Easier said than done some games, of course. But as a first-year guy in this conference, juco transfer Slauter has tried to get off on the best foot with SEC umps no matter their temperments. Or strike zones. Or lack thereof. He wisely consults with the day's plate-man, too.

"I'll ask them if they want certain ways for me to leave a pitch, if they want me to stick it longer. Just any thing I can to make it a strike, and any way I can to make their job easier back there." And in-turn his own task of getting Bulldog pitchers through their own innings. Not to mention Slauter's coaches who have harder times controlling dugout tempers.

Playing peacemaker between such strong-willed folk as a head coach and umpire can make moderating Middle East squabbles seem positively genial. But somebody has to be the insulator when such sparks start flying.

"That's me trying to keep my composure at all times. You know, keep the guy on the mound under control, at the same time communicate with my coaches. And keeping a good relationship with the umpires at the same time."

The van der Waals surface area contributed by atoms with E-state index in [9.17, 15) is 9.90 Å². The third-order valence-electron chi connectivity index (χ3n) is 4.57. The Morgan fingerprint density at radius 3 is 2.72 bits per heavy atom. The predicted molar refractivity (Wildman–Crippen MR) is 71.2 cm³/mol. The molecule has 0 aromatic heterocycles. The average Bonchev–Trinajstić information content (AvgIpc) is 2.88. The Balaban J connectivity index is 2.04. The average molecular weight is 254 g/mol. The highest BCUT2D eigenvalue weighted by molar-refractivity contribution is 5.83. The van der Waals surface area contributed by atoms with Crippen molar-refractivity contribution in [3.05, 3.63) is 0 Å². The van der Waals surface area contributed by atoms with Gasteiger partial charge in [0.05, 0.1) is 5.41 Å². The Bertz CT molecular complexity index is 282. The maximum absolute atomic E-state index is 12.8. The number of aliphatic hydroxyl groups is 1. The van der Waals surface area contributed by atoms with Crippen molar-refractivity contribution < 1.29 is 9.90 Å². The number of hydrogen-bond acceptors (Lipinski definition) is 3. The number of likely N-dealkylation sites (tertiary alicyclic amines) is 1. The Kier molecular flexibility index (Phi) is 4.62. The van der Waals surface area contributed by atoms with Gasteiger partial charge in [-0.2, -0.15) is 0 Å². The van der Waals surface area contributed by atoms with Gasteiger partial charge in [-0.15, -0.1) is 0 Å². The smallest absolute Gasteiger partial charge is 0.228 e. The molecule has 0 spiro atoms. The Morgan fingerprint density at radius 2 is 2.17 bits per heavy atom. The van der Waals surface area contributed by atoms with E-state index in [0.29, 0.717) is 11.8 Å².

Which Slauter managed most of the regular season…right up to the final series when both he and pitcher Luis Pollorena thought they'd thrown a strike-three past the Kentucky hitter. The umpire not only disagreed but ruled the batter was nicked. Slauter exploded out of his crouch in open frustration, which did not set well with big blue.

"He wasn't very happy with me at the moment. But we got over it. You know, we did what we could and we made up afterwards. It was all good after that." Especially as State won the game. Just add it to all that Slauter has learned in his first year going around this league and level of the game.

"I've had umpires that sometimes get a little big-headed. And you have certain umpires that, same as anybody, can be very egotistical, not as willing to work with you. And it's sometimes just hard to get along with them." But, like a seasoned catcher should, Slauter puts his best face forward, settles pitcher and coaches down fast as possible, and moves on to the next pitch call.

And as for trying to show-up the umpire, nope. Because after all, Slauter reminds…he will have to work another game, another day, with that same masked man. "Exactly. And you have to get over it and do what you can to make the best of it."